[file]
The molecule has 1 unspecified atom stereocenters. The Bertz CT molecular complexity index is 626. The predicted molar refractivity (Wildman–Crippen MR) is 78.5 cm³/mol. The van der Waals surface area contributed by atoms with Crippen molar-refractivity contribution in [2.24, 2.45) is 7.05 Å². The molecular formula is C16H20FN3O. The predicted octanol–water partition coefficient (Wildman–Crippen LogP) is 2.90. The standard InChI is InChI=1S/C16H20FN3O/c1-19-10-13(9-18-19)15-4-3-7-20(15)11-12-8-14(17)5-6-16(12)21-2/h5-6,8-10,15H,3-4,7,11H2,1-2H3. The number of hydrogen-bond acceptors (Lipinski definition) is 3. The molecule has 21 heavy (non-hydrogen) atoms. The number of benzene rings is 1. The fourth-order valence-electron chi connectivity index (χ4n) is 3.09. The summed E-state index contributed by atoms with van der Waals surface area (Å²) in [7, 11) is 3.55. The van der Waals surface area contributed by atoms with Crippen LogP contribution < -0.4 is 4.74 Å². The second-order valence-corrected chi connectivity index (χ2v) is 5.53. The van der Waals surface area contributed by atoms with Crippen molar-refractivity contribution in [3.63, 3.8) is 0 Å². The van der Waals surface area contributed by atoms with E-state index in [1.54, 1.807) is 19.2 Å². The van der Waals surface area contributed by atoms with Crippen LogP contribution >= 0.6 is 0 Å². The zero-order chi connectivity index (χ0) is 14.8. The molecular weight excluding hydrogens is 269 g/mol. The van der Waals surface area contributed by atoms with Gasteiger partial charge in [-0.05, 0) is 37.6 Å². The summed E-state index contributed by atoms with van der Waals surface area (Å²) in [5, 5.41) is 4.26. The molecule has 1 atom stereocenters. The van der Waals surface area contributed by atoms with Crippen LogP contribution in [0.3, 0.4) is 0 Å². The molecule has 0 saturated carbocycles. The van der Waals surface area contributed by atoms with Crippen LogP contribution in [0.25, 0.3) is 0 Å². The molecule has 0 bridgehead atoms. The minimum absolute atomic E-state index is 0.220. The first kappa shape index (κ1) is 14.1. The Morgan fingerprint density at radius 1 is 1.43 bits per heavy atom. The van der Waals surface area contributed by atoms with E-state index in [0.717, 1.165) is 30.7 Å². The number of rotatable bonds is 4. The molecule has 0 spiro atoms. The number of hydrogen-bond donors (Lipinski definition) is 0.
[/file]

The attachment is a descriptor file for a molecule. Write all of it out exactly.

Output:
The molecule has 1 unspecified atom stereocenters. The Bertz CT molecular complexity index is 626. The predicted molar refractivity (Wildman–Crippen MR) is 78.5 cm³/mol. The van der Waals surface area contributed by atoms with Crippen molar-refractivity contribution in [2.24, 2.45) is 7.05 Å². The molecular formula is C16H20FN3O. The predicted octanol–water partition coefficient (Wildman–Crippen LogP) is 2.90. The standard InChI is InChI=1S/C16H20FN3O/c1-19-10-13(9-18-19)15-4-3-7-20(15)11-12-8-14(17)5-6-16(12)21-2/h5-6,8-10,15H,3-4,7,11H2,1-2H3. The number of hydrogen-bond acceptors (Lipinski definition) is 3. The molecule has 21 heavy (non-hydrogen) atoms. The number of benzene rings is 1. The fourth-order valence-electron chi connectivity index (χ4n) is 3.09. The summed E-state index contributed by atoms with van der Waals surface area (Å²) in [7, 11) is 3.55. The van der Waals surface area contributed by atoms with Crippen LogP contribution < -0.4 is 4.74 Å². The second-order valence-corrected chi connectivity index (χ2v) is 5.53. The van der Waals surface area contributed by atoms with Crippen molar-refractivity contribution in [3.63, 3.8) is 0 Å². The van der Waals surface area contributed by atoms with E-state index in [1.54, 1.807) is 19.2 Å². The van der Waals surface area contributed by atoms with Crippen LogP contribution >= 0.6 is 0 Å². The zero-order chi connectivity index (χ0) is 14.8. The molecular weight excluding hydrogens is 269 g/mol. The van der Waals surface area contributed by atoms with Gasteiger partial charge in [-0.05, 0) is 37.6 Å². The summed E-state index contributed by atoms with van der Waals surface area (Å²) in [5, 5.41) is 4.26. The molecule has 1 atom stereocenters. The van der Waals surface area contributed by atoms with Crippen LogP contribution in [0.3, 0.4) is 0 Å². The molecule has 0 saturated carbocycles. The van der Waals surface area contributed by atoms with Crippen LogP contribution in [0.25, 0.3) is 0 Å². The molecule has 0 bridgehead atoms. The minimum absolute atomic E-state index is 0.220. The first kappa shape index (κ1) is 14.1. The Morgan fingerprint density at radius 1 is 1.43 bits per heavy atom. The van der Waals surface area contributed by atoms with E-state index in [0.717, 1.165) is 30.7 Å². The number of rotatable bonds is 4. The molecule has 0 spiro atoms. The number of hydrogen-bond donors (Lipinski definition) is 0.